Alphington's Brooks and Streams

Alphin Brook

Records show the Alphin Brook was once known as Afon.

The Alphin Brook rises at Holcombe Burnell in a combe called Alphin.

The Alphin Brook meets up with the Nadder Brook at Pocombe Bridge and with the Fordland Brook at Ide originally, the brook joined the River Exe opposite the Countess Weir Mills just upstream from Lampreyford Weir. In 1563 when John Trews of New Haven House, Haven Banks Road, Alphington was engaged to build the Exeter Canal the Alphin Brook caused an obstruction so it was diverted into the Matford Brook. Water was taken from the Alphin Brook to power Alphington Mills. The mill race started at a weir close to Balls Farm Road and Crabb Lane.

The alphin Brook formed a pond next to Crabb Lane that was locally known as Clark's Pond.

Memories of the Alphin Brook

Wildlife was abundant around the brook with Kingfishers and Sand Martins nesting in the higher banks above Mill Lane. Water Voles could be seen and Mayflies, Dragonflies and Damselflies were common. Shoals of Minnows could be found in the shallow waters when dry areas appeared under the Alphington Bridge.

The Nadder Brook

Studying maps the Nadder Brook appears to rise at Heath Cross not too from Whitestone. According to the Alphington Tithe Map the brook follows part of the edge of the Parish before meeting up with the Alphin Brook.

Lucerne Stream

To date not found marked on maps but it is thought that the small trickle of water that runs between the edge of Grimes Field and the old school towards Chapel Road is the remains of the Lucerne Stream. The modern building called Lucerne House fronting the Chudleigh Road suggests the stream could have flowed behind it at one time.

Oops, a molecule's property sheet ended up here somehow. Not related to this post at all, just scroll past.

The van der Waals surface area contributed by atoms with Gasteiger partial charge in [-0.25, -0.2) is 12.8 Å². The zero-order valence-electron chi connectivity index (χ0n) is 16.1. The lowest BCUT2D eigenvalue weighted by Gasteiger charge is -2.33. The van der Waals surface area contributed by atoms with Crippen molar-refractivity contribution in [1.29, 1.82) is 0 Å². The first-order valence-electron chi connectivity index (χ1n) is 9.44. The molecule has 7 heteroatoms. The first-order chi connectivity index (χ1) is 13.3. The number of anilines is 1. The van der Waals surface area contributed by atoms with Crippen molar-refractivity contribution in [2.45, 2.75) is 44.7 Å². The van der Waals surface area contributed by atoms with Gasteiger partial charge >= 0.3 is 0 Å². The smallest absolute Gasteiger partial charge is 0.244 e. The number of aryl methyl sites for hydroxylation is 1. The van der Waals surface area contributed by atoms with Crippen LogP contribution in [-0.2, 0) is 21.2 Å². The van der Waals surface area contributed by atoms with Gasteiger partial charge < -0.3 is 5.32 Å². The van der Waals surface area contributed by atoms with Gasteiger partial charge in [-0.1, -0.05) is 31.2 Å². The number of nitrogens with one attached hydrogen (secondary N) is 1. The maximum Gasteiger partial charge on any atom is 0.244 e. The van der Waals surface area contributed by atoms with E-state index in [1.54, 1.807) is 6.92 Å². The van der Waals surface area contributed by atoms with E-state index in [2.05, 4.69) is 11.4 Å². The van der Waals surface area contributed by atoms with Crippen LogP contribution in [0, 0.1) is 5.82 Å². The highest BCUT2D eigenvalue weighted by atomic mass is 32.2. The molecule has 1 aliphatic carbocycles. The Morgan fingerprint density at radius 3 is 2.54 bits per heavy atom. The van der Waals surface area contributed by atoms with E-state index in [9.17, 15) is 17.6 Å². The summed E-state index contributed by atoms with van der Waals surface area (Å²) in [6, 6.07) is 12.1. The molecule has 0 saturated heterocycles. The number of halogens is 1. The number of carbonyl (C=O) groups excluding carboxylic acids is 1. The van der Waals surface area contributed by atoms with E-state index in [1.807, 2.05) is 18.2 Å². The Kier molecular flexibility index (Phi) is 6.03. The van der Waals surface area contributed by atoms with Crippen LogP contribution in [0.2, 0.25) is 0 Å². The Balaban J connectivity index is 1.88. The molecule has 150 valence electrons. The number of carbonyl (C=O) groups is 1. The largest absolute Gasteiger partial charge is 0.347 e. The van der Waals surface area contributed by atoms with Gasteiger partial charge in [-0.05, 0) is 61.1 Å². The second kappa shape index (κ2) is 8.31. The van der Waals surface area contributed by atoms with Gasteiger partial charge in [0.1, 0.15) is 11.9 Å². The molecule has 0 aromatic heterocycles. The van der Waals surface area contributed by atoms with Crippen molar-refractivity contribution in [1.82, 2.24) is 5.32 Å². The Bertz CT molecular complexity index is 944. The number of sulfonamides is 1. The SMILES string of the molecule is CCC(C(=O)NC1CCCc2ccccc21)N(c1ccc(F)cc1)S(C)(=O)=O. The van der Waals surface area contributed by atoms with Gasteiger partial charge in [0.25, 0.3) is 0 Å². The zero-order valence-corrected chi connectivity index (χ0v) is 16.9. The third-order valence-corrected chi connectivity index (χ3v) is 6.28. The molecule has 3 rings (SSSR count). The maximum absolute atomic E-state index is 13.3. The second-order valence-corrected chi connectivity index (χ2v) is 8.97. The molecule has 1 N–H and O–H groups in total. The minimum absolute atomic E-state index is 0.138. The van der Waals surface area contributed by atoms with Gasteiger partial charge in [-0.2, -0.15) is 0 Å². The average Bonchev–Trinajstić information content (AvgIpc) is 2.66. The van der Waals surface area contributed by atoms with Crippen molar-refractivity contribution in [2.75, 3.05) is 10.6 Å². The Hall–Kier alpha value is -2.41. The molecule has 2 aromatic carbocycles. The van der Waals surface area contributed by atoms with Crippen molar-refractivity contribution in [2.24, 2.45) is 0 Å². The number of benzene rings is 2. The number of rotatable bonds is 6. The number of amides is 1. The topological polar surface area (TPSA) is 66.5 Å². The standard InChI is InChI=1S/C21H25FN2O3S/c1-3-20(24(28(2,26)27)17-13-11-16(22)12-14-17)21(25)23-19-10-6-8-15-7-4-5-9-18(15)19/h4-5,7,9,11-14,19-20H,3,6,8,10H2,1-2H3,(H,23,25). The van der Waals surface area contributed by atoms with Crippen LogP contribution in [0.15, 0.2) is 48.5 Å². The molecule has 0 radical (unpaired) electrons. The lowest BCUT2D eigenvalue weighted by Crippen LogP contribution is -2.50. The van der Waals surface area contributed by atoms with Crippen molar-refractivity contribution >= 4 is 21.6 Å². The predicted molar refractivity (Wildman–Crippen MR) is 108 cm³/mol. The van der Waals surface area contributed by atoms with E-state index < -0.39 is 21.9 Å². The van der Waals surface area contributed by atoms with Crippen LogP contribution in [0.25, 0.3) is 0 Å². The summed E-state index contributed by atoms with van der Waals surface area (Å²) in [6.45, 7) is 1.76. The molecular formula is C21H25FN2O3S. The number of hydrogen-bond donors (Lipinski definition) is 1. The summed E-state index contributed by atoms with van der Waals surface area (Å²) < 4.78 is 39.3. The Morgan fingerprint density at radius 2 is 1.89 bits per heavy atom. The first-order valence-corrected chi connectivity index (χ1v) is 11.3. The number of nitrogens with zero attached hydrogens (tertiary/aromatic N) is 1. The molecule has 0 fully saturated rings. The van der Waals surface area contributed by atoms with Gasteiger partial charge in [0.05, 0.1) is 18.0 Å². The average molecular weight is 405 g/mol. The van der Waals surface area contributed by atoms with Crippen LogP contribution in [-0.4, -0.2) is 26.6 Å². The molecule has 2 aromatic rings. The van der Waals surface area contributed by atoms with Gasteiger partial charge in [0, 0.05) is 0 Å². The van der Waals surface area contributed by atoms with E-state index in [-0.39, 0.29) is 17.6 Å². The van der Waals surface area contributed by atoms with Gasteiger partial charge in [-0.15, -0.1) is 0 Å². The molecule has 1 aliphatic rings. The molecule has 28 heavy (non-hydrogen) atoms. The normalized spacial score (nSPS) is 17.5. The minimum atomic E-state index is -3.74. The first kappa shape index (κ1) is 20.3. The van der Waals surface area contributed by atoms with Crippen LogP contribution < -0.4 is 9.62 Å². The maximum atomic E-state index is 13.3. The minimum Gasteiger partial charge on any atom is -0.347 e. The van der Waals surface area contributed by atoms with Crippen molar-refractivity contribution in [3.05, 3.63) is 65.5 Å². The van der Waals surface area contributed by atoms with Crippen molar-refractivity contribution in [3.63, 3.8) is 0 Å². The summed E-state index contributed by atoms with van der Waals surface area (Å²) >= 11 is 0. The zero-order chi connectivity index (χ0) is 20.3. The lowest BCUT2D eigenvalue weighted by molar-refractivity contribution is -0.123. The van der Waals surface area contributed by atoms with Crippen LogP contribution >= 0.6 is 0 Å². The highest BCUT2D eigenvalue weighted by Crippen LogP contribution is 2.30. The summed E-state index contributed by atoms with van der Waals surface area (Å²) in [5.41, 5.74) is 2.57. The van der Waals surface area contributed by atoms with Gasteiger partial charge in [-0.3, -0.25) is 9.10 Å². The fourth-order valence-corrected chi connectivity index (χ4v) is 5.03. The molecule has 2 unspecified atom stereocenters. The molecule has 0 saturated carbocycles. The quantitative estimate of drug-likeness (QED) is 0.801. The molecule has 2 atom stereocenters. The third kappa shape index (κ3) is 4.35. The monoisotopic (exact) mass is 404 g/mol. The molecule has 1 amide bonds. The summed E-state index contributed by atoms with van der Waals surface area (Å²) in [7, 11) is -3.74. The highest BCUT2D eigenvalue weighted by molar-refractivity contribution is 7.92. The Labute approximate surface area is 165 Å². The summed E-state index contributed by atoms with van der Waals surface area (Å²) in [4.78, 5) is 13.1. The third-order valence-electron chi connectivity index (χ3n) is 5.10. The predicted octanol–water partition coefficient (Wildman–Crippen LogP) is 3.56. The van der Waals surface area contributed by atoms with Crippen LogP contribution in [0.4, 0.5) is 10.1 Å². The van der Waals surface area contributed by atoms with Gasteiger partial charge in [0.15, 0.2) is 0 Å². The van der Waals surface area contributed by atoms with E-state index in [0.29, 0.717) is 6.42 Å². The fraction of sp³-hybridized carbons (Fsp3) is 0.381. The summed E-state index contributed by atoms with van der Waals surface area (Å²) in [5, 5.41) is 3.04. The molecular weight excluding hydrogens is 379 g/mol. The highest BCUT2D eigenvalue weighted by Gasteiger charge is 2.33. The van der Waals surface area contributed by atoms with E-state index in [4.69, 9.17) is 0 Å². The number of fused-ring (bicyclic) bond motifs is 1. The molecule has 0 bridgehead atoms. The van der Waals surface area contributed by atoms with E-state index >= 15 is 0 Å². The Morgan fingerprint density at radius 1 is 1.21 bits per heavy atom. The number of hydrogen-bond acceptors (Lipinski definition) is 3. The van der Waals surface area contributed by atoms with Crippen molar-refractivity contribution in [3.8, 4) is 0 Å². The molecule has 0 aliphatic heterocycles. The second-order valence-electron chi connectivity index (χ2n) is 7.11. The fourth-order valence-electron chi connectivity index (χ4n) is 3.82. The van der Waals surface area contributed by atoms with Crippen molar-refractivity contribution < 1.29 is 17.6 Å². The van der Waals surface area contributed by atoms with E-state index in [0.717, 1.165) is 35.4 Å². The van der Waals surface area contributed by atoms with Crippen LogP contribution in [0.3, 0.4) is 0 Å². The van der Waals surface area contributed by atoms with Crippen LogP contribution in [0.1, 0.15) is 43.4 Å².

Villager's thought the stream rose at Shillingford Hill and flowed onto the Alphin Brook where it entered a pipe to cross the brook. It seems to have gone underground and finished the other side of Church Road.

There are no memories as to why it was called the Lucerne Stream but there is a forage Legume named Alfalfa or Lucerne. Perhaps a nearby field was used for growing this crop. Lucerne is not suitable for grazing but it is suitable for silage to feed cows and sheep.

The Matford Brook

According to maps rises from a 'seemingly muddy puddle' by Shillingford St George. Enters the Parish at Matford and at one time powered the Matford Mills.

Other Alphington Brooks and Streams

Marsh Barton

Several small streams/waterways and a pond are marked on the Alphington Tithe Map. When the Priory of St Mary's de Marisco occupied Marsh Barton a ditch and a pond were recorded in the mid 1500s. One of the Marsh Barton streams flowed towards the Exeter Canal and then followed it towards the Double Locks. The stream flowed under a bridge at Clapperbrook Lane and onwards until it joined the Alphin Brook.

/Water Lane

Clay/Water Lane once branched off Clapperbrook Lane just behind the present-day allotments. On some maps a ford is marked indicating the presence of a stream at one time.

Other parts of the Parish

At the far end of the Parish several small streams are marked on some older maps but are not named. One ran just above Mark's Farm and the second one between Westwood and Webby's Farms.



An old map records a spring just off Ide Lane where Myrtle Close is situated today.

Clapperbrook Lane

A constant flow of water at the side of this lane indicates the possible presence of a spring.

Other parts of the Parish

Several old maps record springs situated close to Webby's Farm, Westwood and Eastwood.




Copyright © Rowena Kirkpatrick